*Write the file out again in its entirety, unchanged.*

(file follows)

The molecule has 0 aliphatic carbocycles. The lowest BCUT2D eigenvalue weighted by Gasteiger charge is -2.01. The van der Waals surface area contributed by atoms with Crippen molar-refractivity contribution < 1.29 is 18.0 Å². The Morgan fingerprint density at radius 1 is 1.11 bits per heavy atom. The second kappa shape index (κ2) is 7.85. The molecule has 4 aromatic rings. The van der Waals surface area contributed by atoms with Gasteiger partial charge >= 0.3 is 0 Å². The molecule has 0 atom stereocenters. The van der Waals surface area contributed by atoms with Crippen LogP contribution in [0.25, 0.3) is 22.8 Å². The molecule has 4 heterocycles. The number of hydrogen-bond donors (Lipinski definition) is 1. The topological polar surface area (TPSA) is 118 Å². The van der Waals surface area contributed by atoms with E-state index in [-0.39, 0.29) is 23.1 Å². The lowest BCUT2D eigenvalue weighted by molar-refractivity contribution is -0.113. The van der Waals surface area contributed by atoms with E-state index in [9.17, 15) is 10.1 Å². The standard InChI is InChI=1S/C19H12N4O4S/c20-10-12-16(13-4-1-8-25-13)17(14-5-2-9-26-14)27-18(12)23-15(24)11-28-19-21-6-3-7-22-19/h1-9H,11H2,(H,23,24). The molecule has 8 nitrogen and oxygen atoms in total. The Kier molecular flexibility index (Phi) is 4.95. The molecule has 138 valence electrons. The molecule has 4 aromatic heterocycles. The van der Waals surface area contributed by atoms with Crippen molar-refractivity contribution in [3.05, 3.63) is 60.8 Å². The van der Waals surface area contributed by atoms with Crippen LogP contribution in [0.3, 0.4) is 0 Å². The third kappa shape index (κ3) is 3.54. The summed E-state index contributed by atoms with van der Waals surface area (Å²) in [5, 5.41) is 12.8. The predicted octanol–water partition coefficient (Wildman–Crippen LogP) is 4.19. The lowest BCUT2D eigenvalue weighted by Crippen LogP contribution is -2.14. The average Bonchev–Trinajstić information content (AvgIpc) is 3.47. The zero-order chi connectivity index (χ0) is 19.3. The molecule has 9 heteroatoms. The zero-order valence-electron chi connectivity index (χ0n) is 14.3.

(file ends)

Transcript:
The molecule has 0 aliphatic carbocycles. The lowest BCUT2D eigenvalue weighted by Gasteiger charge is -2.01. The van der Waals surface area contributed by atoms with Crippen molar-refractivity contribution < 1.29 is 18.0 Å². The Morgan fingerprint density at radius 1 is 1.11 bits per heavy atom. The second kappa shape index (κ2) is 7.85. The molecule has 4 aromatic rings. The van der Waals surface area contributed by atoms with Gasteiger partial charge >= 0.3 is 0 Å². The molecule has 0 atom stereocenters. The van der Waals surface area contributed by atoms with Crippen LogP contribution in [0.25, 0.3) is 22.8 Å². The molecule has 4 heterocycles. The number of hydrogen-bond donors (Lipinski definition) is 1. The topological polar surface area (TPSA) is 118 Å². The van der Waals surface area contributed by atoms with E-state index in [-0.39, 0.29) is 23.1 Å². The lowest BCUT2D eigenvalue weighted by molar-refractivity contribution is -0.113. The van der Waals surface area contributed by atoms with E-state index in [9.17, 15) is 10.1 Å². The standard InChI is InChI=1S/C19H12N4O4S/c20-10-12-16(13-4-1-8-25-13)17(14-5-2-9-26-14)27-18(12)23-15(24)11-28-19-21-6-3-7-22-19/h1-9H,11H2,(H,23,24). The molecule has 8 nitrogen and oxygen atoms in total. The Kier molecular flexibility index (Phi) is 4.95. The molecule has 138 valence electrons. The molecule has 4 aromatic heterocycles. The van der Waals surface area contributed by atoms with Crippen molar-refractivity contribution in [3.05, 3.63) is 60.8 Å². The van der Waals surface area contributed by atoms with Crippen LogP contribution in [0.3, 0.4) is 0 Å². The third kappa shape index (κ3) is 3.54. The summed E-state index contributed by atoms with van der Waals surface area (Å²) in [5, 5.41) is 12.8. The predicted octanol–water partition coefficient (Wildman–Crippen LogP) is 4.19. The lowest BCUT2D eigenvalue weighted by Crippen LogP contribution is -2.14. The average Bonchev–Trinajstić information content (AvgIpc) is 3.47. The zero-order chi connectivity index (χ0) is 19.3. The molecule has 9 heteroatoms. The zero-order valence-electron chi connectivity index (χ0n) is 14.3.